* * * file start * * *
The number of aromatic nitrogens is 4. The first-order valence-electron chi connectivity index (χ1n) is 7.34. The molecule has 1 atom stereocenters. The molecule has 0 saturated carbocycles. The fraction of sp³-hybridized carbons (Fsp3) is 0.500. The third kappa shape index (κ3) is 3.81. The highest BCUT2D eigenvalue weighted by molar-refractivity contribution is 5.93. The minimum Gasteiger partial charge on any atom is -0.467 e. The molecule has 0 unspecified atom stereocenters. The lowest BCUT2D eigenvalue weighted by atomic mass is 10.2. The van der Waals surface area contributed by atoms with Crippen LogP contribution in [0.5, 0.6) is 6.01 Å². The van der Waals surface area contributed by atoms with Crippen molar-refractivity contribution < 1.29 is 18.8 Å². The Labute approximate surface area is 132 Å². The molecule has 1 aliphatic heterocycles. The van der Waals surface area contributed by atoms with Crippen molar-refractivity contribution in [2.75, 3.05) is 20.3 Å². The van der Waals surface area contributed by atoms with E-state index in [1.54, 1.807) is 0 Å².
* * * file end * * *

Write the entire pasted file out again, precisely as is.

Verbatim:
The number of aromatic nitrogens is 4. The first-order valence-electron chi connectivity index (χ1n) is 7.34. The molecule has 1 atom stereocenters. The molecule has 0 saturated carbocycles. The fraction of sp³-hybridized carbons (Fsp3) is 0.500. The third kappa shape index (κ3) is 3.81. The highest BCUT2D eigenvalue weighted by molar-refractivity contribution is 5.93. The minimum Gasteiger partial charge on any atom is -0.467 e. The molecule has 0 unspecified atom stereocenters. The lowest BCUT2D eigenvalue weighted by atomic mass is 10.2. The van der Waals surface area contributed by atoms with Crippen LogP contribution in [0.5, 0.6) is 6.01 Å². The van der Waals surface area contributed by atoms with Crippen molar-refractivity contribution < 1.29 is 18.8 Å². The Labute approximate surface area is 132 Å². The molecule has 1 aliphatic heterocycles. The van der Waals surface area contributed by atoms with Crippen molar-refractivity contribution in [2.75, 3.05) is 20.3 Å². The van der Waals surface area contributed by atoms with E-state index in [1.54, 1.807) is 0 Å².